“The Biden administration rolled out an executive order to advance light-duty electrification and ‘smart fuel efficiency and performance standards’ for medium- and heavy-duty trucks… Walmart and PepsiCo are encouraged by this ambition and momentum and are ready to work with the administration, Congress, and state and local officials in shaping effective solutions that will enable a zero emissions future for fleets.”

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New York should accelerate the adoption of zero-emission trucks

On the heels of COP26, Governor Hochul has made it clear that New Yorkers must work together to tackle climate change in the state. And New York is taking steps to prioritize climate and clean air. Back in September, the Department of Environmental Conservation introduced the Advanced Clean Trucks rule, which requires manufacturers to produce and sell a percentage of new electric trucks annually through 2035.  Since the process began, there has been a 60-day public comment period, during which Environmental Defense Fund provided testimony at a public hearing and submitted joint comments with key stakeholders.

The ACT is a critical first step toward eliminating tailpipe emissions from new trucks and making the air cleaner and more breathable in neighborhoods across the state. But it is not — nor should it be — the sole means to mobilize the market for zero-emission medium- and heavy-duty vehicles and reduce pollution.  A variety of complementary policies must be put in place to allow for a cost-effective, equitable and sustainable transition to clean vehicles.

New York needs zero-emission trucks

Transportation is a leading source of air pollution in New York, accounting for 36% of all greenhouse gas emissions across the state. And while trucks only make up 5% of the state’s 10.6 million registered vehicles, the emissions produced from this sector are disproportionate to the population. Read More »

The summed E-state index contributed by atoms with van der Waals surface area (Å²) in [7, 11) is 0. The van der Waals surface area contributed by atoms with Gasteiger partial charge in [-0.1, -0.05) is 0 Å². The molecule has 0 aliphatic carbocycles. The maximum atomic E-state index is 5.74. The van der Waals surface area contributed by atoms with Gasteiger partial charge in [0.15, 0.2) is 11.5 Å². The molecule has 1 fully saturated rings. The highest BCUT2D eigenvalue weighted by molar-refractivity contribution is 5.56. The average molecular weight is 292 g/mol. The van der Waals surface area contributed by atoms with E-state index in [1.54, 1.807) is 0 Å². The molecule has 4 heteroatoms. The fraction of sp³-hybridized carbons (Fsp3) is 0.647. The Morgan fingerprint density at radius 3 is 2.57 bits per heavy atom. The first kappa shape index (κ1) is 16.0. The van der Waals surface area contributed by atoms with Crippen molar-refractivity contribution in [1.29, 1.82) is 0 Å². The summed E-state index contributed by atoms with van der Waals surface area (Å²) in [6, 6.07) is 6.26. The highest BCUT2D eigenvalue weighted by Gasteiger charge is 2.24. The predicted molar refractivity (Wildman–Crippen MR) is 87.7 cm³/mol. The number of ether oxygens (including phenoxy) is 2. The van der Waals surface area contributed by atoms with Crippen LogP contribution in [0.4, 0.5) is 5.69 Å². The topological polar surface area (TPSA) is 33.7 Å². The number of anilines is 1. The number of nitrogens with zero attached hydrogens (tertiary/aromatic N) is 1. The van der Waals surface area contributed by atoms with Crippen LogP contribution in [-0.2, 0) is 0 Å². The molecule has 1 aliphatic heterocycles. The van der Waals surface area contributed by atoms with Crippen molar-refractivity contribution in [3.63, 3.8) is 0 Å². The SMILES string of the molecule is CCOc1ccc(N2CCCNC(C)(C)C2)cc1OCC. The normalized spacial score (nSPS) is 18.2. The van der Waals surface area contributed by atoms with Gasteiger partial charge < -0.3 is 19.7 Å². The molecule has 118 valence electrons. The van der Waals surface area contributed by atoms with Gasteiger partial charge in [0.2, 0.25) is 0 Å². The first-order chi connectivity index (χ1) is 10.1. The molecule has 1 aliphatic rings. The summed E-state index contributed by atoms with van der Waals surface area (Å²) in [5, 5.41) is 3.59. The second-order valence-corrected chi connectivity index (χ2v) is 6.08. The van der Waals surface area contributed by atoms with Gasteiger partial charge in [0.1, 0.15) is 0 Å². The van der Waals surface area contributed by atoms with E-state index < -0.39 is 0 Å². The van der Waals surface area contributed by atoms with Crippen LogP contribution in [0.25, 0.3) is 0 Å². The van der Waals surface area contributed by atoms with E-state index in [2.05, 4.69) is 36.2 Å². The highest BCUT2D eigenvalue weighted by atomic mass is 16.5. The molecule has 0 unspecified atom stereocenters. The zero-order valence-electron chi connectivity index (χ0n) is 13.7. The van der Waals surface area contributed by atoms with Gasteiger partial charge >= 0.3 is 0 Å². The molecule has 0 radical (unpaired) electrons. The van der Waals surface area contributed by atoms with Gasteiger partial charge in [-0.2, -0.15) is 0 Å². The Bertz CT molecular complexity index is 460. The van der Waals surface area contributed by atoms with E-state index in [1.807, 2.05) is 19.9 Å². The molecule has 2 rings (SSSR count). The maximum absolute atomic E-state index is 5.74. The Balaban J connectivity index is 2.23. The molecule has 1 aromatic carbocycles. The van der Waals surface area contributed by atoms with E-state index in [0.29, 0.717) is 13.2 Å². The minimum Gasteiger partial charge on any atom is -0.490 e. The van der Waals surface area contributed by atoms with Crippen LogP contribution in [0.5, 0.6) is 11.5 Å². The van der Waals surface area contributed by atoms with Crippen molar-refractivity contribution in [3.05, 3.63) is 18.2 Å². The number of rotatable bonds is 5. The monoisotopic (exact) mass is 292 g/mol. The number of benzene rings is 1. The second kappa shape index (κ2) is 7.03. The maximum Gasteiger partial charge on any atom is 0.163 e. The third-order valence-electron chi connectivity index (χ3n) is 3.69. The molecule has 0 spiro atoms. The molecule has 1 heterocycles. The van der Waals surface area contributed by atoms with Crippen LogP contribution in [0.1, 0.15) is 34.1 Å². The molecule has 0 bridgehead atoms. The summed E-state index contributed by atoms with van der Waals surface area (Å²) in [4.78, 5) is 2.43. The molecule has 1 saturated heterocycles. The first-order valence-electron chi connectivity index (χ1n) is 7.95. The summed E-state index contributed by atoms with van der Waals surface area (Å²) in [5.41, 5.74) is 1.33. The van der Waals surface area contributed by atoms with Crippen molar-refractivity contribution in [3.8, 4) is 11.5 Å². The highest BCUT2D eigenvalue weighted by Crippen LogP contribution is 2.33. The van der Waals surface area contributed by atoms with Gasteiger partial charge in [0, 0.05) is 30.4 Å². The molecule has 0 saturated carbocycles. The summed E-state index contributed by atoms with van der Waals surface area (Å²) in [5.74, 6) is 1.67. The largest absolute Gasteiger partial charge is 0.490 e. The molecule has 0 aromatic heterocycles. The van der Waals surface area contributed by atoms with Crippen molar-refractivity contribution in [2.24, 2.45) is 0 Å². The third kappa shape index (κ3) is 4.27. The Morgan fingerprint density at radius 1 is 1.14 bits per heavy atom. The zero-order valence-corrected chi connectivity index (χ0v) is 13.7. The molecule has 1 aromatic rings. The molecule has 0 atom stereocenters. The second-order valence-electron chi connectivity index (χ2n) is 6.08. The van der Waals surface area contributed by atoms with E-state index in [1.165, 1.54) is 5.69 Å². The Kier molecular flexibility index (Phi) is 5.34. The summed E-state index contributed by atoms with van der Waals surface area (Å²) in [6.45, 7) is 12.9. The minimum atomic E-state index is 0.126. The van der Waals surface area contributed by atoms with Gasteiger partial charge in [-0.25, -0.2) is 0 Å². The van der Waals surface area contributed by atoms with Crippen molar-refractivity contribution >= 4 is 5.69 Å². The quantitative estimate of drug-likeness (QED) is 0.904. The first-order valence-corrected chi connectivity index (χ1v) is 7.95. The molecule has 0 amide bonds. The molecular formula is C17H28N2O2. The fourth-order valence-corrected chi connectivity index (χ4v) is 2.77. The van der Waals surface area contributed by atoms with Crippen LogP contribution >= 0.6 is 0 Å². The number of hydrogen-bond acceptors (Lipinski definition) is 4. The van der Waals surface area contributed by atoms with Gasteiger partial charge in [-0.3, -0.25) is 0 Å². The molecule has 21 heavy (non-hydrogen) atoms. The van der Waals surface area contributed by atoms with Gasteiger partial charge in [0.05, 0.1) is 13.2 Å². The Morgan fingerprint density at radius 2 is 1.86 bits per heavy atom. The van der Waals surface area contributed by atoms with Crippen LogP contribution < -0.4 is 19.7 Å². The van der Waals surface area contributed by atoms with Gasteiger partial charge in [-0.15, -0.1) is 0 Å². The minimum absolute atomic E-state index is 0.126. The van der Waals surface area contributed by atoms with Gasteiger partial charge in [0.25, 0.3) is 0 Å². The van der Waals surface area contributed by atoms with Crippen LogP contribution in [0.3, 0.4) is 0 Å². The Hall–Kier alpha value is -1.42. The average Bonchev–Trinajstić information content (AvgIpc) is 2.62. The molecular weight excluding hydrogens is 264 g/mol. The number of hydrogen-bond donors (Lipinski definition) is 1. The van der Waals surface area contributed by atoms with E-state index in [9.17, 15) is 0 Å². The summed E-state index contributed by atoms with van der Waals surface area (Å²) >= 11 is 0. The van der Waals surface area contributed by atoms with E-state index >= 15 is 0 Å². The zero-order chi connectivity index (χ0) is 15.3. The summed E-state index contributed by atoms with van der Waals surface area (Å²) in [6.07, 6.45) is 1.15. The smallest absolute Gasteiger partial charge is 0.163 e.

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Chip shortage highlights the need for coordinated federal, state policy on zero-emission vehicles

By Casey Horan

Recently, a friend sought my help in finding a zero-emission upgrade for his old gas-guzzler. Incentivized by increased cost-competitiveness and a desire to be more environmentally conscious, he was eager to see the new zero-emission vehicle models. To our dismay, dealer after dealer informed us that, not only was the supply for all new ZEVs backed up for months, but prices had increased significantly. Why? Every dealer cited supply chain issues.

A global shortage of chips — tiny semiconductors that make all our electronics work — has forced automakers to delay or halt production for all new vehicles, including ZEVs. While this specific disruption will not impact the long-term market adoption of ZEVs, it does underscore the need to boost domestic manufacturing. The U.S. must not allow an overreliance on foreign suppliers for ZEV components to impede our ability to meet transportation electrification targets, including for medium- and heavy-duty ZEVs, which are a critical part of plans to reduce emissions and address public health and equity concerns across the nation.

To prevent further market instability and delay, Congress should pass the Build Back Better Act and states must implement coordinated policies to encourage investment in domestic supply of essential ZEV parts.